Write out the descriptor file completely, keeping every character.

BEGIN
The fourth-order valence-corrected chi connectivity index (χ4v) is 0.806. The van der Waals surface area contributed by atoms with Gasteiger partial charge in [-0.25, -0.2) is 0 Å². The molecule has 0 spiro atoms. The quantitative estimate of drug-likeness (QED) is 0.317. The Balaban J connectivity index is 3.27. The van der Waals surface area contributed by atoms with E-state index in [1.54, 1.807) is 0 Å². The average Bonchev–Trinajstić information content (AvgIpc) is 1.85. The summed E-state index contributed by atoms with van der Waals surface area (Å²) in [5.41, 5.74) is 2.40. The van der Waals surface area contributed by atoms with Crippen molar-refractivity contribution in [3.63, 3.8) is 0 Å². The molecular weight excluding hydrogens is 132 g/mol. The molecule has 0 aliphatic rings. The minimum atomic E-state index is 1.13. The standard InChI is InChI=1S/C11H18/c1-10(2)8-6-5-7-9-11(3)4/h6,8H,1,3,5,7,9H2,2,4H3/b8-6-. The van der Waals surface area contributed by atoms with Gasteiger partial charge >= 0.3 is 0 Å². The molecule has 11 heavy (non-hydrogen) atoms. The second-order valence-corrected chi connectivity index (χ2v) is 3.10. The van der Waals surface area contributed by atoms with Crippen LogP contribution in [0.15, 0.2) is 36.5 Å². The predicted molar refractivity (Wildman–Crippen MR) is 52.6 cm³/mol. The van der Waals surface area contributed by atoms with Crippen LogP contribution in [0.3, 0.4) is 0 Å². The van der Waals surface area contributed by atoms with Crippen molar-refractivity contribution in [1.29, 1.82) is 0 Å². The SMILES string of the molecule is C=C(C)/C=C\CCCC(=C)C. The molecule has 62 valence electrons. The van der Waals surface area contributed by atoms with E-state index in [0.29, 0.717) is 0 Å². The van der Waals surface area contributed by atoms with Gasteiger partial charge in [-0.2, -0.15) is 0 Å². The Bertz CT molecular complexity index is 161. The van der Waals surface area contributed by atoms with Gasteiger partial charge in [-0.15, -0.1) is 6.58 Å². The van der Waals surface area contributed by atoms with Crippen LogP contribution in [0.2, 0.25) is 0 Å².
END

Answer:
The fourth-order valence-corrected chi connectivity index (χ4v) is 0.806. The van der Waals surface area contributed by atoms with Gasteiger partial charge in [-0.25, -0.2) is 0 Å². The molecule has 0 spiro atoms. The quantitative estimate of drug-likeness (QED) is 0.317. The Balaban J connectivity index is 3.27. The van der Waals surface area contributed by atoms with E-state index in [1.54, 1.807) is 0 Å². The average Bonchev–Trinajstić information content (AvgIpc) is 1.85. The summed E-state index contributed by atoms with van der Waals surface area (Å²) in [5.41, 5.74) is 2.40. The van der Waals surface area contributed by atoms with Crippen molar-refractivity contribution in [3.63, 3.8) is 0 Å². The molecular weight excluding hydrogens is 132 g/mol. The molecule has 0 aliphatic rings. The minimum atomic E-state index is 1.13. The standard InChI is InChI=1S/C11H18/c1-10(2)8-6-5-7-9-11(3)4/h6,8H,1,3,5,7,9H2,2,4H3/b8-6-. The van der Waals surface area contributed by atoms with Gasteiger partial charge >= 0.3 is 0 Å². The molecule has 11 heavy (non-hydrogen) atoms. The second-order valence-corrected chi connectivity index (χ2v) is 3.10. The van der Waals surface area contributed by atoms with Crippen LogP contribution in [0.15, 0.2) is 36.5 Å². The predicted molar refractivity (Wildman–Crippen MR) is 52.6 cm³/mol. The van der Waals surface area contributed by atoms with Crippen LogP contribution in [0.3, 0.4) is 0 Å². The van der Waals surface area contributed by atoms with Crippen molar-refractivity contribution in [1.29, 1.82) is 0 Å². The SMILES string of the molecule is C=C(C)/C=C\CCCC(=C)C. The molecule has 62 valence electrons. The van der Waals surface area contributed by atoms with E-state index in [0.29, 0.717) is 0 Å². The van der Waals surface area contributed by atoms with Gasteiger partial charge in [-0.2, -0.15) is 0 Å². The Bertz CT molecular complexity index is 161. The van der Waals surface area contributed by atoms with Gasteiger partial charge in [-0.15, -0.1) is 6.58 Å². The van der Waals surface area contributed by atoms with Crippen LogP contribution in [0.2, 0.25) is 0 Å².